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Finding the matrix for a reflection about a plane in R^3

  1. Aug 21, 2012 #1
    1. The problem statement, all variables and given/known data
    Let L: R^3 -> R^3 be the linear transformation that is defined by the reflection about the plane P: 2x + y -2z = 0 in R^3. Namely, L(u) = u if u is the vector that lies in the plane P; and L(u) = -u if u is a vector perpendicular to the plane P. Find an orthonormal basis for R^3 and a matrix A such that A is diagonal and A is the matrix representation of L with respect to the orthonormal basis.

    2. Relevant equations

    3. The attempt at a solution
    Basically I tried this problem the only way I knew how, and it was very long and tedious and didn't come out right. I am hoping someone can either (or both) see where I went wrong, or suggest a more streamlined approach.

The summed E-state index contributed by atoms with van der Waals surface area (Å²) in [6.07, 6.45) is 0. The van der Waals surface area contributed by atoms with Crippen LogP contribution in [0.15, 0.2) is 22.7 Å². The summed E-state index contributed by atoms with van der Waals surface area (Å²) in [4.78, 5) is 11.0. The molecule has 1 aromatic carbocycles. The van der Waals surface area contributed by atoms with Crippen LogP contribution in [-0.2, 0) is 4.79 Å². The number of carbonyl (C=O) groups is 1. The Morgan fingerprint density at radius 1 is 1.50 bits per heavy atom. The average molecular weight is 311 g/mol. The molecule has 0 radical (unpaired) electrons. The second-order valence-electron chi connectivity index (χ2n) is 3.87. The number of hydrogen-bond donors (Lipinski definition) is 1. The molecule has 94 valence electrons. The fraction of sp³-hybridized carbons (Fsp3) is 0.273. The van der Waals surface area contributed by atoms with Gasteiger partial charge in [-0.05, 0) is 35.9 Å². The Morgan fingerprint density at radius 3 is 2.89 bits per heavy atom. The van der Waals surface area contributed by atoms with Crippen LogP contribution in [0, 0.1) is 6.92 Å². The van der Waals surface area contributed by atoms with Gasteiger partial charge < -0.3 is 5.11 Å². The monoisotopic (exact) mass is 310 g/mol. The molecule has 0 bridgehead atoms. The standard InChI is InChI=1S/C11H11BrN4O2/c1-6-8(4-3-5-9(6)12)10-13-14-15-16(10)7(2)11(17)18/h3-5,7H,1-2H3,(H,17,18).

First off, I was a little unsure by what was meant towards the end of the question about an orthonormal basis. Specifically, is it referring to an orthonormal basis in terms of the domain of L or the range of L?

    I chose to assume if was referring to the domain since this fit in with the only way I knew how to approach this problem. The standard basis for R^3 is of course orthonormal. My attempt was to use the theorem that a matrix can be found by applying the transformation to each basis vector, then the columns are the coefficients of this transformation written as a linear combination of the basis vectors of the space being transformed to.